Top Irish indie rock band, Walking on Cars, have agreed to headline a very special charity gig in Cork to help kit out Cork University Hospital's (CUH) new €40m childrens' unit.
The Dingle four-piece, who will be touring their Colours album in Germany in early November, will jet back to Ireland to play the intimate stripped-back acoustic set in Cork's City Hall on November 16 before resuming their tour with gigs in New Zealand and Australia.
96FM breakfast show host, KC and Today FM's Fergal Darcy will MC the night, with circus performers and a host of sporting heroes also guesting. It is hoped that two more big acts will be announced soon.
Walking on Cars' Pa, Sorcha, Paul and Evan agreed to headline the gig after an approach from Gillian Kelleher, the staff officer at CUH's Children's Unit, in Dingle.
"I was in Dingle with friends earlier this year and we got talking to a friend of the band about how we were planning a fundraising gig and he said 'why don't you ask Walking on Cars and I thought yeah right!'" Ms Kelleher said.
"So we met Paul for a coffee and he said he and Pa both have kids and they realise how important the hospital is, and the band would love to do something for the charity.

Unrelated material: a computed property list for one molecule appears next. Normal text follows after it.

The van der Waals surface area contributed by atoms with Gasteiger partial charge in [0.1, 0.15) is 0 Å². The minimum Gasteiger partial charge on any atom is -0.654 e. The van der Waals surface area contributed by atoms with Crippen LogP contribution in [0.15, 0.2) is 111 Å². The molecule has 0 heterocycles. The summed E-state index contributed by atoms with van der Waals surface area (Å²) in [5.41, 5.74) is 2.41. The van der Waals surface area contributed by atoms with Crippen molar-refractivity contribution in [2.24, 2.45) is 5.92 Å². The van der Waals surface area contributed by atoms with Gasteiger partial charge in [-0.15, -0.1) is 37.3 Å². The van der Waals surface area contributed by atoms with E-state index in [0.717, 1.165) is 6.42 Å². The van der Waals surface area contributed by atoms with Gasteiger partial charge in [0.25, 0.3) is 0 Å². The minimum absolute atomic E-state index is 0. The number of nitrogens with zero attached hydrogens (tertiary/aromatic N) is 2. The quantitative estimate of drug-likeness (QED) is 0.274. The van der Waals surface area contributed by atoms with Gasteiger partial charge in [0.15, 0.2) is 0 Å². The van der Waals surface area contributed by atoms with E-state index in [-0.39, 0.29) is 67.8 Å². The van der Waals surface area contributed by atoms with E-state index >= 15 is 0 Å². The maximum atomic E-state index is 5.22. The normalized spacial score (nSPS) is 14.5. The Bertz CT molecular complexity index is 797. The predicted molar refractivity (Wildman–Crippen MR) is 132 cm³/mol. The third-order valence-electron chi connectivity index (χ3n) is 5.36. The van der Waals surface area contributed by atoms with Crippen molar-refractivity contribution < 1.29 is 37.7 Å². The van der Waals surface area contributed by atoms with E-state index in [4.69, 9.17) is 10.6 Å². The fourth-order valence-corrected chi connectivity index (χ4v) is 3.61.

"It took a while to organise the logistics between their tour dates but we're delighted that it's all worked out."
The children's unit at CUH in Wilton, Cork, is one of the busiest in the country, serving a catchment area of some one million people and treating up to 20,000 children annually.
Despite the cramped conditions, up to 95% of its young patients receive all their treatment on site, with just 5% requiring referral to the Dublin children’s hospitals.
The unit runs 30 outpatient clinics, one-day ward and two inpatient wards.
The new Seahorse children’s outpatient and day ward facility which incorporates a CF gym, dedicated CF and diabetes review rooms, and a Koala room for children with autism, as well as a 12-bed day ward and outpatient clinic space opened recently.
Over 30% of this out-patient facility was funded by charitable donations.
However, state funding was finally ringfenced last year for the construction of a new 80-bed paediatric hospital on the CUH campus. It is hoped construction will start next year and that the facility will be open in 2023.
It will allow the transfer of the paediatric services from the Mercy University Hospital, including its children’s leukaemia ward to the new unit at CUH.
Fundraising is now ramping up to ensure the unit will have the best equipment, and to ensure the existing facilities are upgraded too, Ms Kelleher said.
In the short-term, the unit needs an ECHO machine, used to diagnose congenital heart disease in children; and an EEG machine to diagnose seizures and epilepsy - 600 children with epilepsy attend CUH's Paediatric Neurology Service.
There are also plans to refurbish the existing children’s wards and the paediatric section in the hospital's busy main Emergency Department.